The insulating coating in the interior of the pipe reduces the metal surface area that must be protected with the sacrificial anode so that one or more arcuate members in one or more coupling means along the length of the pipeline can be employed and the configuration of the arcuate members maintained so as not to interfere with the normal flow path of fluid through the pipeline and so as to still have sufficient amounts of arcuate members present to act as sacrificial anodes for the remaining amount of the interior of the pipeline that is not covered by the electrically insulating coating. In this manner, an entire pipeline can be rendered substantially noncorrosive due to electrolytic mechanisms without having to employ any bulky devices external to the pipeline. Thus, the pipeline can be laid in the ground or otherwise emplaced in a normal manner without any consideration or special treatment required for rendering the pipeline corrosion resistant and at the same time not interfering with the normal flow of fluid through the pipeline in any manner.
Accordingly, it is the object of this invention to provide a new and improved system for rendering pipelines or other metal conduit systems corrosion resistant. It is another object to render metal conduit systems corrosion resistant for substantial periods of time without interfering with the internal substantial periods of time without the use of devices external to the conduit system and without interfering with the internal flow of fluid through that conduit system.
Other aspects, objects, and advantages of this invention will be apparent to those skilled in the art from this disclosure and the appended claims.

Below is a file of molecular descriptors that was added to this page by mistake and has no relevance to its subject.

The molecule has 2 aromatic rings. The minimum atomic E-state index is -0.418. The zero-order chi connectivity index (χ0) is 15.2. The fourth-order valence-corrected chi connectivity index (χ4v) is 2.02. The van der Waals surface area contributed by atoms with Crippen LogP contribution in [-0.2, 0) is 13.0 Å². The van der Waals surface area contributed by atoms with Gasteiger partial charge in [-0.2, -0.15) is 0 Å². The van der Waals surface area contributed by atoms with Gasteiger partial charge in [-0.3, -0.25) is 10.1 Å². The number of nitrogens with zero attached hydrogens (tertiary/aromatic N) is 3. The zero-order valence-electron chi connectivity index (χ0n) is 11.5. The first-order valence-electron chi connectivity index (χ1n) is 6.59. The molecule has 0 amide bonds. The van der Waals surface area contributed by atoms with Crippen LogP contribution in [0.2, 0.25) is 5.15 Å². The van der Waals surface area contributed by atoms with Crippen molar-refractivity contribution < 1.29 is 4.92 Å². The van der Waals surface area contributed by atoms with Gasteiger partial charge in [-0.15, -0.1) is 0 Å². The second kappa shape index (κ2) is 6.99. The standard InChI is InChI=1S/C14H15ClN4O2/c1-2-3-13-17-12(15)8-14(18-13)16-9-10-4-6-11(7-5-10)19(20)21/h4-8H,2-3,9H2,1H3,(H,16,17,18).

DETAILED DESCRIPTION OF THE INVENTION FIGS. I and 2 show pipe joint systems embodying this invention.
FIG. 3 shows an end view with a coated pipe section according to this invention.
FIG. 1 shows individual and separate pipe sections 1 and 2, each lined with an electrically insulating layer 3 and joined to one another in an end-to-end relation by coupling means 4.
The ends 1 and 2' of pipe sections 1 and 2 are spaced from one another in the coupling and in this space between pipe ends I and 2' there is emplaced arcuate member 5.
Arcuate member 5 in FIG. 1 is in an annular or ringlike configuration but can be employed in accordance with this invention in any other arcuate configuration which substantially conforms to the interior curvature of coupling 4 such as a halfring, quarter-ring, and the like, as well as one or more subring segments spaced around the interior of coupling 4.
Arcuate member 5 is electrically connected by metal-tometal contact between member 5 and coupling 4 and/or by welding, soldering, and the like.
Arcuate member 5 has an internal diameter 6 not substantially smaller than the smallest internal diameter of pipe sections 1 and 2 so that member 5 does not extend substantially into the normal flow path of fluid through pipe sections 1 and 2 and coupling 4. If pipe sections 1 and 2 are of substantially the same interior diameter, including the thickness of coating 3, the interior diameter 6 of member 5 should not be substantially smaller than the interior diameter of pipe sections 1 and 2. If one or the other of pipe sections 1 and 2 has a smaller interior diameter, including the thickness of coating 3, interior diameter 6 of member 5 should not be substantially smaller than the smallest interior diameter of the two pipe sections.